After attending the North East Teenage Book Awards, NETBA, around two weeks ago, I decided to pick up a copy of Keren David’s Salvage. I can tell you now that it was one of the best things I’ve done in a while.
Salvage follows the journey of two seemingly parallel characters who are impossibly identical at the same time. Cass Montgomery, daughter of a Government Minister and his wife, lives in luxury. She is soon going to apply for the University of Oxford and study History, the subject she thinks she’s passionate about. Aidan Jones, daughter of a lousy mother and a dead father, lives less in poverty than he did as a child, but is still in a pretty bad place. The one thing that unites these two characters together is that they are in fact brother and sister.
Cass Montgomery is not biologically the daughter of the Government Minister and his wife, she too is the daughter of a lousy mother and an abusive father. She is a very happy young woman in the comfort of her adoptive father and mother, but it is only when Cass’ father has an affair with a woman over half his age his junior and gets her pregnant that Cass begins to question her entire identity. The questions and publicity surrounding her father’s affair means that she is subsequently reunited with her brother Aidan after he reads (as much as he can) all about the affair and Cass in the newspaper.
Aidan Jones is not just a plain old forgotten character and brother, he has his own story and a very dark secret as a consequence of his early years. While he is in some ways cast aside, Aidan has attempted to build a life for himself again and has done a good job of it with his girlfriend Holly and her son Finn. From the outside looking in, Aidan Jones is a normal, good-looking 19-year-old, but delve deeper into his character and you will find a lifetime of suffering with only a little hope left.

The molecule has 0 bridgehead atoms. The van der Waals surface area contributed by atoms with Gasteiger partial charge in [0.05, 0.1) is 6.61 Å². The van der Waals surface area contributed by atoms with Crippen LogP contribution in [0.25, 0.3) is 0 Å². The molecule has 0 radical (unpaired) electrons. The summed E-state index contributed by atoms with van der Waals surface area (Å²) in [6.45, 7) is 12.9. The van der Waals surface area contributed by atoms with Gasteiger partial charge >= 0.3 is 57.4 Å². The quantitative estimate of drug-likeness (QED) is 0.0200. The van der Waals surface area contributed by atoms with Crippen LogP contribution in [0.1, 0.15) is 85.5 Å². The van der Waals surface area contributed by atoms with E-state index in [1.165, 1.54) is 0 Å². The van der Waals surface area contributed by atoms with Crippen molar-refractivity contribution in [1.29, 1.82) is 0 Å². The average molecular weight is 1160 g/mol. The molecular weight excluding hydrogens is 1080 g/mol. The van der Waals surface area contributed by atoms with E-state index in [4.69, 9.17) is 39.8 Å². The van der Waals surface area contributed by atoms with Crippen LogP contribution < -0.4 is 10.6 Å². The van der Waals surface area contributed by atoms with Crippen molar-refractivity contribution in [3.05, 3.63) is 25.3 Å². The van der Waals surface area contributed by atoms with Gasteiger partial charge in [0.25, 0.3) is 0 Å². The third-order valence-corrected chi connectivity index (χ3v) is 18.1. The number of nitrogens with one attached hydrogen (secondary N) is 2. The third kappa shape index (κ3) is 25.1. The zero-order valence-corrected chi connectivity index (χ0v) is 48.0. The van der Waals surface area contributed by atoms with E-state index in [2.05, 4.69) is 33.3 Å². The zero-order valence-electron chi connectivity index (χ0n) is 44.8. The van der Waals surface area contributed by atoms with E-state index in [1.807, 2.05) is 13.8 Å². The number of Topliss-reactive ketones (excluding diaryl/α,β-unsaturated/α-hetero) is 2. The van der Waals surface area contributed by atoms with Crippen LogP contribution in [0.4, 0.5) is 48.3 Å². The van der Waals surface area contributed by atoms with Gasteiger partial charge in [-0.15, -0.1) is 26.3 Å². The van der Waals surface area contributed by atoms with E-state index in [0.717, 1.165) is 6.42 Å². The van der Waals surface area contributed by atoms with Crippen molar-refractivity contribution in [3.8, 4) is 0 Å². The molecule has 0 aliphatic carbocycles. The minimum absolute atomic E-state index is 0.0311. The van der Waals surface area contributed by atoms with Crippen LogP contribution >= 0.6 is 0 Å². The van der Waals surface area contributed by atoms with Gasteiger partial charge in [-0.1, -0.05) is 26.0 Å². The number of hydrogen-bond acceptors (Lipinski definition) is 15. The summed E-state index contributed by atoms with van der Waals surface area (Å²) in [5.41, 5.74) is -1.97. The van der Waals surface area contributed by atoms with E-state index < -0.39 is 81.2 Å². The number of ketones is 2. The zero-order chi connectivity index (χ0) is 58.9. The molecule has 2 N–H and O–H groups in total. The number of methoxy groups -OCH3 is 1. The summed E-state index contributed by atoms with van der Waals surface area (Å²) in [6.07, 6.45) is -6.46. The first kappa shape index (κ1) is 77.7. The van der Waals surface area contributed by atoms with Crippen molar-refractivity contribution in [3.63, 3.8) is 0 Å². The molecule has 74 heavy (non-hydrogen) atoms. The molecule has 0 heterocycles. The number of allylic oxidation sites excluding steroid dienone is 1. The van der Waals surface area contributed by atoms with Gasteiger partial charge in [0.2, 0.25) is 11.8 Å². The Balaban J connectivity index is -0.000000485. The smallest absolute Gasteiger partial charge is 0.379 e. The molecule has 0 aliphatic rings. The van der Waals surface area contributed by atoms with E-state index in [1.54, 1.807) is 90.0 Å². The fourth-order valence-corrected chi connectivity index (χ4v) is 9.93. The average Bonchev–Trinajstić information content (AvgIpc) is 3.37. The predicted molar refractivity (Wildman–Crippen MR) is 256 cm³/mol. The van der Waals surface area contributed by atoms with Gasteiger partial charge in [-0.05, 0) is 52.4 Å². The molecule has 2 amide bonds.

This story is not light-hearted and simple – it is quite the opposite. Salvage is a book documenting the real struggles of true life and of family, the truth that there is no ‘perfect’ family at all. Every family has its qualms and quirks and every family is unhappy in its own way. Showing the harsh reality of adoption in the midst of it all, as well as highlighting the long-term effects of abuse and society. It is really something that every young adult should have on their reading list, especially since it poses some questions for the reader too.
Salvage was robbed of winning the North East Teenage Book Awards’ prize two weeks ago despite winning the Highly Commended award. But this means that it should now be given the justice it deserves and that means picking up the book and not putting it down until you’re finished because, let me tell you, that’s exactly what will happen. Chapter after chapter you will fall deeper in love with Cass Montgomery and Aidan Jones and it is not a love affair to miss out on.